To learn more about our work supporting refugees, visit Our Support for Ukraine.
“Keystone Moldova has taken a pro-active approach to supporting refugees with disabilities,” said Dr. Ludmila Malcoci, Regional Director of Keystone Human Services International and Executive Director of Keystone Moldova. “We are working to ensure that people with disability are included in emergency response action plans.”
Dr. Malcoci spoke about Keystone Moldova’s work supporting refugees from Ukraine during two side events at the 15th session of the Conference of States Parties to the Convention on the Rights of Persons with Disabilities:
Supporting People with Intellectual Disabilities and their Families in Ukraine
Organized by Inclusion Europe and Inclusion International in collaboration with International Disability Alliance, Keystone Human Services, EU Mission to the UN, Permanent Mission of Poland to the UN.
Innovative Practices in Disability Inclusive Disaster Risk Reduction
Sponsored by Christian Blind Mission with co-sponsors Zero Project, Access Israel, and Enosh – The Israeli Mental Health Association
Since the beginning of the war in Ukraine, Keystone Moldova has been supporting refugees from Ukraine, providing meals at customs in Palanca, Moldova, and partnering with IsraAID to provide a tent at the border where children, mothers, and grandparents can play, eat, and access information, referrals to other services, and supplies. In addition to providing immediate support, our goal is to ensure people with disability are included in relief efforts.
Because people with disability—especially women with disability—are at risk of abandonment, violence, and death during a crisis and often lose access to information and resources, we advocated for the United Nations High Commissioner for Refugees (UNHCR) to establish a specific taskforce on disability. Keystone Moldova is now leading this taskforce, which includes governmental representatives, UN agencies, international and national NGOs, and refugees with disabilities from Ukraine. This mechanism is including disability rights and issues in all sectoral groups: education, health, cash assistance, transportation, customs, and more. It has also served as a way to advocate for better inclusion of people with disabilities.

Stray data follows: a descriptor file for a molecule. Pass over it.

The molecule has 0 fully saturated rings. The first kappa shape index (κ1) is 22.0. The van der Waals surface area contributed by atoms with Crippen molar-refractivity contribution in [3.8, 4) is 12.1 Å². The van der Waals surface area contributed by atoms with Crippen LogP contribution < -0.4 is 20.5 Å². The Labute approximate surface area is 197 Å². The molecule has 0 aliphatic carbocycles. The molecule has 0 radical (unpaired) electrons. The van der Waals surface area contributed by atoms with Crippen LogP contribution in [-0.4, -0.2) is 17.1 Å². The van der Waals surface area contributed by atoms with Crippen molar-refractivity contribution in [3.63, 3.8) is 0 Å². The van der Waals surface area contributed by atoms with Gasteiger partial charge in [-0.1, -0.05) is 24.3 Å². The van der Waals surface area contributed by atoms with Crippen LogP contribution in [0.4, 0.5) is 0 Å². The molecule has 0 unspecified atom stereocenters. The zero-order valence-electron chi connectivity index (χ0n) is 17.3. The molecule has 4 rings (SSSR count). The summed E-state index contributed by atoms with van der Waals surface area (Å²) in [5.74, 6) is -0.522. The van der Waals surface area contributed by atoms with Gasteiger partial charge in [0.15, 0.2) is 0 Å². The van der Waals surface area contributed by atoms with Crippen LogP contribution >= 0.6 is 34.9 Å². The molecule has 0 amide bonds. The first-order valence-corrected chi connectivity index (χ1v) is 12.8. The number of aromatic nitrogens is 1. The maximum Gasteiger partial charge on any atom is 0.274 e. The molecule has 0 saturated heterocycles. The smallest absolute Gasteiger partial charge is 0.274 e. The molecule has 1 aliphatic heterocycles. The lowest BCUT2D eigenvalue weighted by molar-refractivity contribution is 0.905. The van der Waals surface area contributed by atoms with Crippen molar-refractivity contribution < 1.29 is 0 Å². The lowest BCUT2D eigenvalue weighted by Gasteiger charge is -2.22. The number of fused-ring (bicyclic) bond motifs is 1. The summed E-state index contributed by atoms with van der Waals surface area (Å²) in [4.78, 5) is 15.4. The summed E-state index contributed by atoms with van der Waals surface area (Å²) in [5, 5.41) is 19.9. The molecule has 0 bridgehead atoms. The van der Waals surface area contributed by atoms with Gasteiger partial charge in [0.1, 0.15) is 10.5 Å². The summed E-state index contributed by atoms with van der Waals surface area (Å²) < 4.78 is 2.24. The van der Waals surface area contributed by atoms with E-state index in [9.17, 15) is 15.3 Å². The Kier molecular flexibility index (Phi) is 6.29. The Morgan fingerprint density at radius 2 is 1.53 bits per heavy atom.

Building on our existing services, we expanded the Hotline Support Service so refugees with disabilities and their families and supporters could access information, counseling, legal support, direct support services, and referrals to other services twenty-four hours per day.
Keystone Moldova also developed mobile team services, which include a medical doctor and a social worker, to map the needs of refugees with disabilities and provide support, including health care services and medication, assistive equipment, specific nutrition such as gluten-free or sugar free, rehabilitation services, support for documentation, and mediation with other services.
There is still much work to be done, though. In the entire country, there are only two accessible vans, making transportation for people with disability very challenging. Because shelters are not accessible, it is difficult for people with disability to navigate kitchens, bathrooms, and the buildings themselves. Although refugees can access family doctors, they are often unable to pay for needed medications and diagnostic services, as well as special nutritional needs or assistive equipment.
“We are also thinking of people’s long-term needs,” said Dr. Malcoci. “Many people cannot return home in Ukraine, so we need to develop support services to better integrate people with disabilities from Ukraine into schools and the labor market.”
How can you help? Because people’s needs are changing, the best way you can help is through donations so Keystone Moldova has the flexibility to address people’s needs as they arise. You can donate and make a difference here.